Evidence is presented that the normal operation of evaporated ZnS:Mn alternating‐current thin‐film electroluminescent (ACTFEL) devices involves electron‐hole pair generation by band‐to‐band impact ionization. Four observations are offered to support this assertion. These observations involve: (i) empirical field‐clamping trends, (ii) experimental and simulated trends in charge transfer characteristics, (iii) experimental attempts to assess the interface distribution using a field‐control circuit, and (iv) Monte Carlo simulation trends. Furthermore, the absence of overshoot in measured capacitance‐voltage and internal charge‐phosphor field curves indicates that a majority of the holes created by impact ionization are trapped at or near the phosphor/insulator interface. The multiplication factor (i.e., the total number of electrons transferred across the phosphor divided by the number of electrons injected from the phosphor/insulator cathode interface) is estimated, from device physics simulation of experimental trends, to be of the order 4–8 for evaporated ZnS:Mn ACTFEL devices operating under normal conditions.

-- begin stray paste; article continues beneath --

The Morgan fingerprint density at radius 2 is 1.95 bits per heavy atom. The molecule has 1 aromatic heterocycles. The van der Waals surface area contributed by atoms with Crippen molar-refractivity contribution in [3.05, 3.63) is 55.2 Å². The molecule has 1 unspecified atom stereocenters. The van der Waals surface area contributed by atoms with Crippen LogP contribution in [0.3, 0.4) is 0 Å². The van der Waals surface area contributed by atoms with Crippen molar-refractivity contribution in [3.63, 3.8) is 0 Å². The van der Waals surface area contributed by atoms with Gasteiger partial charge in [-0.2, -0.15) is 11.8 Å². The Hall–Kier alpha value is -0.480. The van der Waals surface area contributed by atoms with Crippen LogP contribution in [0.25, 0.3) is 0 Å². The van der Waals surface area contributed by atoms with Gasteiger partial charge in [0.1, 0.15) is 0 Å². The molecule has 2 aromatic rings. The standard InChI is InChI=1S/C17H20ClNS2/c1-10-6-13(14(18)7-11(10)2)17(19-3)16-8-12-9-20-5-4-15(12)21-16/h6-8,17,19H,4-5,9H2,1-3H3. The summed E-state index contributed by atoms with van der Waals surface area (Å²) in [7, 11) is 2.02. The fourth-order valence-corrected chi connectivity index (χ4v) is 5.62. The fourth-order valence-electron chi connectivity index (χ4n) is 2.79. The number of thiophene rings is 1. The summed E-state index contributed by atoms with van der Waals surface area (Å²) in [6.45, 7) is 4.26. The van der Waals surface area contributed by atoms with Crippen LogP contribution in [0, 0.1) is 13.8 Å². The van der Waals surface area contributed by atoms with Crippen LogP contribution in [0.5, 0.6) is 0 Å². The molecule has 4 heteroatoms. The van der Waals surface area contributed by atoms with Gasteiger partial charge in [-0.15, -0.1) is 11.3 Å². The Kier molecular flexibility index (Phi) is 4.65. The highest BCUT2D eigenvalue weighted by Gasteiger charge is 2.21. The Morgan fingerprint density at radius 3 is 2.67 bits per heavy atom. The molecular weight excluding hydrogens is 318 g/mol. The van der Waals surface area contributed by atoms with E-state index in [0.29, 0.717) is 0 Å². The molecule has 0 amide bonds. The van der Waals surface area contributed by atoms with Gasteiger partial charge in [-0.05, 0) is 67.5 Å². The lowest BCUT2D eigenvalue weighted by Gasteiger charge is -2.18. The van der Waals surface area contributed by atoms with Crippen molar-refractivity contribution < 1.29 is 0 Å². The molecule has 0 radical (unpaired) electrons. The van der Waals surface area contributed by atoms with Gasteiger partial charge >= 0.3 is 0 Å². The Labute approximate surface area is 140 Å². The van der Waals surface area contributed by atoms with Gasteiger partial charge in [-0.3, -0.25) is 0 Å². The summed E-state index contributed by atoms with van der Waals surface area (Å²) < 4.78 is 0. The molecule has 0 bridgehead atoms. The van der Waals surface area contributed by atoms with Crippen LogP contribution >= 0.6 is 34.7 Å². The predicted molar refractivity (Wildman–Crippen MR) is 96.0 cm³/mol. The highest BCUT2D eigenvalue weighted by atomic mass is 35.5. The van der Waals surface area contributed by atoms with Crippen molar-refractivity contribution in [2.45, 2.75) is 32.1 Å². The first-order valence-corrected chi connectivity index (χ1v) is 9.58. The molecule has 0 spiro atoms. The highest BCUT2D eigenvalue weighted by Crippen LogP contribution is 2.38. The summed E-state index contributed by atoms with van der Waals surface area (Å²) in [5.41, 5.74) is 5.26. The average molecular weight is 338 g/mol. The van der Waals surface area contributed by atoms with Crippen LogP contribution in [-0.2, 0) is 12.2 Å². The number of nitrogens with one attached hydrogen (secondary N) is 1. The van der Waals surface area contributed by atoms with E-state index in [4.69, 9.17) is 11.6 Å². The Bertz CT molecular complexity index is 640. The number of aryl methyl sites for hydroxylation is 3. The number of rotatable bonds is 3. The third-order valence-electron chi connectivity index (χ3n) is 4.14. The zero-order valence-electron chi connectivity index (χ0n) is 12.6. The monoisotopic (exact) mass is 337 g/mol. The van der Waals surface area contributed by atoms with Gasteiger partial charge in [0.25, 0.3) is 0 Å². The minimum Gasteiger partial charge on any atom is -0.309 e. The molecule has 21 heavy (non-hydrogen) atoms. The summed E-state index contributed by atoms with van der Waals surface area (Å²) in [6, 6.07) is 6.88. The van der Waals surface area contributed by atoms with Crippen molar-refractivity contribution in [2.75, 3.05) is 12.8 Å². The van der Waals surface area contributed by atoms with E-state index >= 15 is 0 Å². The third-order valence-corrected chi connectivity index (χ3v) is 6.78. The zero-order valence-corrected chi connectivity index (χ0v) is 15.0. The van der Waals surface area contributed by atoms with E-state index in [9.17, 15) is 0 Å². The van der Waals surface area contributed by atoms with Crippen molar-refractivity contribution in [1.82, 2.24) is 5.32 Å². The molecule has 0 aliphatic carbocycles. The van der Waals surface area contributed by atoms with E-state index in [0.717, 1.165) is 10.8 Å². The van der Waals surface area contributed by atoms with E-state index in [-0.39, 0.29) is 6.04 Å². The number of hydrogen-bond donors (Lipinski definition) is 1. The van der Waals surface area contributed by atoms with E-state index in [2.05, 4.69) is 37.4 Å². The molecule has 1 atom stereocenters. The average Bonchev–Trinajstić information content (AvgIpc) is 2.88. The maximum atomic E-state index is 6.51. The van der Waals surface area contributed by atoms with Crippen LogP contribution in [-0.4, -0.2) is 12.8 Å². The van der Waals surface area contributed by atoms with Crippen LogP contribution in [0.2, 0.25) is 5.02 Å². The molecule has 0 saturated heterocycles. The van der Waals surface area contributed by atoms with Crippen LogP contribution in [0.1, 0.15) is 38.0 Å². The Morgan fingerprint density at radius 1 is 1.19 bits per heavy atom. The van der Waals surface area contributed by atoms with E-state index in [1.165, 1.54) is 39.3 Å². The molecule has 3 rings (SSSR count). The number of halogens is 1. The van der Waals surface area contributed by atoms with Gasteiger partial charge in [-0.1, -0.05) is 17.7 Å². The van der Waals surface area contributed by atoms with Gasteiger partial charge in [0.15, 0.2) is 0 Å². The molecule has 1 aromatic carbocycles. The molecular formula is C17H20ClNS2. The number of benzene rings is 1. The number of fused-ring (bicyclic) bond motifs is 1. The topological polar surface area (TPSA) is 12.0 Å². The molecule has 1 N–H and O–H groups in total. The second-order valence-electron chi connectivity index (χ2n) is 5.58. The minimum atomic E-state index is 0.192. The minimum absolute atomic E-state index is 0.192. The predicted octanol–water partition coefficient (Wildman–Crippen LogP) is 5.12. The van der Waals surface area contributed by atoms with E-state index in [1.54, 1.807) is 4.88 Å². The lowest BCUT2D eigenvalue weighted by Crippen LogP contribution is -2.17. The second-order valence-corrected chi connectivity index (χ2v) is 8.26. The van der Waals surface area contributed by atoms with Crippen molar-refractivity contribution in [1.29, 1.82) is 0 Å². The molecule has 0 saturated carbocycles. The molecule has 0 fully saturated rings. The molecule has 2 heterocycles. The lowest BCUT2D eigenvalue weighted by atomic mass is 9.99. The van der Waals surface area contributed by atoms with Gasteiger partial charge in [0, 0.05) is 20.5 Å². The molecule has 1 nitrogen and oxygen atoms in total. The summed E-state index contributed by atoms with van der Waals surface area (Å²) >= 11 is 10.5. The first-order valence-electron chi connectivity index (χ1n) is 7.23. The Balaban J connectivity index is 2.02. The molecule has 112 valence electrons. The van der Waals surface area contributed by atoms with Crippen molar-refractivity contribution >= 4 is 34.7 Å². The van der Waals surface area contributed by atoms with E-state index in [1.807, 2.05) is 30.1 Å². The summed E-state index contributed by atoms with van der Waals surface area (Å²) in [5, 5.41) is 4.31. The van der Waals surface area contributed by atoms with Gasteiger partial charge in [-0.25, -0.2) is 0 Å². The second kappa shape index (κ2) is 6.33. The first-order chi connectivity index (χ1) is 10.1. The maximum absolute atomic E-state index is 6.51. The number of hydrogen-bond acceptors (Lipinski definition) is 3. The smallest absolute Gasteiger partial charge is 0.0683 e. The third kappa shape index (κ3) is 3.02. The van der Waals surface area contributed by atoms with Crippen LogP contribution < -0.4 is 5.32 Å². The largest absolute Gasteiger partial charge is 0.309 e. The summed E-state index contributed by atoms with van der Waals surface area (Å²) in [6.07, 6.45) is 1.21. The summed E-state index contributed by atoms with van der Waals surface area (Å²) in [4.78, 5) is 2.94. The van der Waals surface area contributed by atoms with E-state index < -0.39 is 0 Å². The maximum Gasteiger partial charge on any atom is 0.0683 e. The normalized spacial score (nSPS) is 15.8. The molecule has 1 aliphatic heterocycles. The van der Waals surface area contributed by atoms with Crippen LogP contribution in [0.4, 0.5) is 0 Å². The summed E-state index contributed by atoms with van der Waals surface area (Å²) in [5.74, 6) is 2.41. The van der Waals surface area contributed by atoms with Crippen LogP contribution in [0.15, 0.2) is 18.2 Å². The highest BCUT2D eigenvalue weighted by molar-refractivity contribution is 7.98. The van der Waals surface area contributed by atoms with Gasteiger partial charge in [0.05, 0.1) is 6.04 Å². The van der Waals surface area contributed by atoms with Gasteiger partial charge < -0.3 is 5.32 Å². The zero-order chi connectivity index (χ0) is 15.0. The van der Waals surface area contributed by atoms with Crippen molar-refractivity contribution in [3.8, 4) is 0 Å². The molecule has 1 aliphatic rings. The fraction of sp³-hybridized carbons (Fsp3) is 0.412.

Evidence for band‐to‐band impact ionization in evaporated ZnS:Mn alternating‐current thin‐film electroluminescent devices
W. M. Ang, S. Pennathur, L. Pham, J. F. Wager, S. M. Goodnick, A. A. Douglas; Evidence for band‐to‐band impact ionization in evaporated ZnS:Mn alternating‐current thin‐film electroluminescent devices. J. Appl. Phys. 15 March 1995; 77 (6): 2719–2724. https://doi.org/10.1063/1.358741
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